New York Emissions & Energy - Where We Are Today
New York is at a crossroads in terms of emissions reductions and energy. Protecting the environment is important, however reliable, affordable, quality and resilient energy for all building owners and businesses is also important in order to maintain a stable economy and public safety in New York City and across the State. Far from being the worst emitter of greenhouse gases, New York has worked diligently to protect its scenic and pristine environment from the sights of Niagara Falls, to the majesty of the Adirondack Mountains and the pleasures of the Atlantic beaches on Long Island. Since the State and its inhabitants are rapidly moving into uncharted territory in terms of emissions regulations and energy transition, it’s useful to understand where New York stands in terms of emissions and energy.
State of Emissions in New York
As the fourth most populous state having a metropolis of nearly 16.5 millions people, it may seem counter-intuitive that New York could be a national leader in several categories related to CO2 emissions. However, through various intentional efforts and fortunate circumstances, that's where New York already finds itself.
New York City is the most densely populated city in the nation with more 10,000 people per square mile, and along with Long Island constitutes the largest metropolitan area with more than 8.9 million people. It's this very large and dense population that enables the State to have the lowest per capita CO2 emissions and petroleum consumption. The New York metro area has a huge percentage of the State's population of 20.4 million people living in multifamily buildings or close-packed communities, not needing to drive or taking mass transit to work. Compared to other states, this significantly skews the "per capita" emissions numbers in New York's favor.
Figure 1 shows New York State's CO2 emissions 1990 to 2016 compared to those of Texas and California, the #1 and #2 highest CO2 emitting states, respectively, and Pennsylvania, the #4 emitter and New York's neighboring state. While Texas and California are the biggest CO2 emitters in the U.S., several factors must be taken into consideration. Both states saw huge absolute and percentage increases in population over the period. Texas is also the largest energy producing state, but half of that energy goes to industrial consumption which is primarily energy related. This is evident in the large drop in CO2 emissions around the start of the 2008 recession.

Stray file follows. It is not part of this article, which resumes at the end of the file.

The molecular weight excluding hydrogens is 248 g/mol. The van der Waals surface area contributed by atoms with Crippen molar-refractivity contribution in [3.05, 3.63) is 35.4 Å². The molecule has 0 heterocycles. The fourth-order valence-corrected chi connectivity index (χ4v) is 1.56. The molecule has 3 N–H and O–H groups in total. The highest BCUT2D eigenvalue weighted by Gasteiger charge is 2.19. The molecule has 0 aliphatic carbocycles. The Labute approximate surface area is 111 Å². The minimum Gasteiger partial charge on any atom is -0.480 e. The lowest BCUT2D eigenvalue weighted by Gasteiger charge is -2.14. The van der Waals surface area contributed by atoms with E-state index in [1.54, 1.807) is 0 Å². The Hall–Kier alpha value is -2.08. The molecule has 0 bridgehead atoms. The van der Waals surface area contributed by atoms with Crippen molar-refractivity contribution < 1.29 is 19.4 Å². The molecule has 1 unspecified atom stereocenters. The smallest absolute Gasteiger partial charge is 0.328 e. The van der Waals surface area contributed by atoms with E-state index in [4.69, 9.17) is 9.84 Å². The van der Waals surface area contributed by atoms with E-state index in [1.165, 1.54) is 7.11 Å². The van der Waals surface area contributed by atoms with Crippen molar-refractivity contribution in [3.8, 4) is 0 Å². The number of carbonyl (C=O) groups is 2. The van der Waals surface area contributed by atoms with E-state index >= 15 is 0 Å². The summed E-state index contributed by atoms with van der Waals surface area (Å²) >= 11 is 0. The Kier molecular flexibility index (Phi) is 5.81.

Throughout this period, New York was investing in cleaner and more efficient natural gas-fired power plants while phasing out oil and coal-fired plants. New York's remaining three operational coal-fired power are likely to be deactivated if and when the New York Independent System Operator (NYISO) determines they are not needed to stabilize the grid. Furthermore, it can be seen in Figure 2 that industrial energy consumption dropped during the same period by almost 45% which also contributed to greenhouse gas emissions reductions.
New York State is blessed with clean, emission-free generating capacity that accounts for more much of its electricity production. With water resources including Niagara Falls and the Saint Lawrence River, the State is the 3rd largest producer of emissions-free hydroelectric power in the country. New York also has six nuclear plants generating approximately one-third of all of the State’s electricity. Between hydro, nuclear, wind and solar generation, more than 65% of New York’s electricity comes from “clean” sources. It’s also clear that the State has been extremely successful in replacing coal and oil-fired electrical generation with much cleaner and less expensive natural gas.
Source of New York's Emissions
New York State's Climate Leadership and Community Protection Act (CLCPA) and New York City's OneNYC 2050 both call for the elimination or offset of emissions by 2050 to be in line with the intent of the 2016 Paris Climate Agreement. Figure 3 below shows the magnitude of that challenge.
While Figure 1 shows that New York has been successful in reducing greenhouse gas emissions, Figure 3 shows the magnitude and source of the remaining emissions. The fossil fuel referenced is gasoline and diesel for transportation, primarily natural gas for electricity generation and mostly natural gas with some fuel oil for building heating and hot water.
At 36%, transportation is the largest single source of Greenhouse gas emissions and the single largest consumer of fossil fuels. Collectively, buildings (residential, commercial and industrial) are the second largest source at 30%. Even though electricity generation comes in a distant third, it's important to recognize that much of that electricity is consumed in buildings of all types to run HVAC, lighting, refrigeration, appliances, devices, etc.
If the emissions from electrical generation were apportioned by the point of consumption, buildings statewide would be the largest source of emissions at roughly 40%. In fact, according to data from the New York City Council, buildings in the City (including their electrical consumption) are responsible for 71% of greenhouse gas emissions with transportation (on-road and mass transit) contributing just 24% of emissions. The difference in the percentages is due to the very high density of buildings plus the much lower rate of car ownership in the City.